There are many dichotomies to living in California. Perhaps the greatest one is that it is a state which champions environmental friendliness while also being a state that’s entirely dependent upon the emission of fossil fuels. Every street, every freeway feels like one massive parking lot. At such a rate, it often seems as though trying to get to one’s destination on foot would be faster. And, of course, less detrimental to Mother Earth. Although Maritza Delmonay had grown accustomed to this “lifestyle” that J. G. Ballard was essentially mocking in Crash, she was aware, long before the year 2035, when the state claimed it would phase out gas-powered cars, that there was something highly immoral about being so “okay” with driving.
What’s more, being so okay with not even trying to qualify for the HOV lane. All around, if you just looked into another person’s car, you could see that they were alone. Why couldn’t they fucking carpool? But then, Maritza, being an extreme introvert, knew exactly why. At the same time, though she knew most people in California could be described as having “antisocial tendencies” (hence, a healthy serial killer population), she was also aware that they were fundamentally extroverted as a people. They just needed to be drawn out. Something that the state’s structural setup didn’t often allow for.
Even in a workplace environment, there was a sense of isolation. A separatism that an open-concept office couldn’t mitigate. The spirit of “Wild West individualism” pervaded everything, including, of course, how people chose to drive. Which is to say, recklessly and alone.
Every time Maritza drove, especially lately, it weighed on her conscience. And yet, like so many, there wasn’t much she could really do to change the means of getting around. And despite what certain people in power might say about “revamping the infrastructure,” one would quite literally need to blow up all of America and start over again to make the infrastructure suitable for allowing individuals to become non-fossil fuel-emitting cunt rags.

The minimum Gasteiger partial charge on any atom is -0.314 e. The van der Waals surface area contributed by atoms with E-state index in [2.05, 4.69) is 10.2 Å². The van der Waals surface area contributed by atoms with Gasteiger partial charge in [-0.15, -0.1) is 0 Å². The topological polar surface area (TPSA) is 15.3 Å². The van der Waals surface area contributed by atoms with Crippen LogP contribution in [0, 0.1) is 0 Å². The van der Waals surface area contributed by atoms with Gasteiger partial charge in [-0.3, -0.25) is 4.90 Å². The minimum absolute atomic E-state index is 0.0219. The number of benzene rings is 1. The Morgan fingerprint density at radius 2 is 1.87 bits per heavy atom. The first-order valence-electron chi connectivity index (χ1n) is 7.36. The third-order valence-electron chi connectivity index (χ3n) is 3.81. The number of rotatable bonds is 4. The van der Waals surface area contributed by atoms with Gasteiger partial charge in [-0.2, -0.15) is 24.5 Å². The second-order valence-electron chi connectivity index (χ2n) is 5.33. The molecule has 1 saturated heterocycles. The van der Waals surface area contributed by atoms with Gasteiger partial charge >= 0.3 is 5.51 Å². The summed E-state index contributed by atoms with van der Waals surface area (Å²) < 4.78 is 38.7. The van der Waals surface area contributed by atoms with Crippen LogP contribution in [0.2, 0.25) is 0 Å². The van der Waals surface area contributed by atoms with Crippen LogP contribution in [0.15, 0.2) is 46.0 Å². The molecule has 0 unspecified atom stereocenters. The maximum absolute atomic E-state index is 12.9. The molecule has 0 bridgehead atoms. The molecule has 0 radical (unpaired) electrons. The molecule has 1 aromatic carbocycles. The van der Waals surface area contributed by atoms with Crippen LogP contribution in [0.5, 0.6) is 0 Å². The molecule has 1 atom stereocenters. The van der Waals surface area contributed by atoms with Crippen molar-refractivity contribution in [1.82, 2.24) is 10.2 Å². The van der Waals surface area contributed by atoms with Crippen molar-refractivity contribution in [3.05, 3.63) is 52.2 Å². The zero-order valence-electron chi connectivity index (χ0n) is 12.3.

2035 came and went, and obviously, the promise was not kept to eradicate vehicles that required gas. Their “loophole” in the language was that they only agreed to stop selling gas-powered cars any longer. That didn’t mean people couldn’t still drive the ones they already owned. And there were, needless to say, a fuck ton of those. Teslas be damned. And even electric cars weren’t going to stop emissions—indeed, they created their own separate set of them just to be made. Then there were the batteries (another environmentally-unfriendly factor), as well as the need for charging points to be conveniently located and pervasive so that people wouldn’t be stuck in the middle of nowhere without enough charge. The solution wasn’t getting rid of gas-powered cars—it was getting rid of cars, full-stop. Or at least vastly limiting the amount of people who could drive them (if that were the case, it would, of course, likely become a privilege of the rich).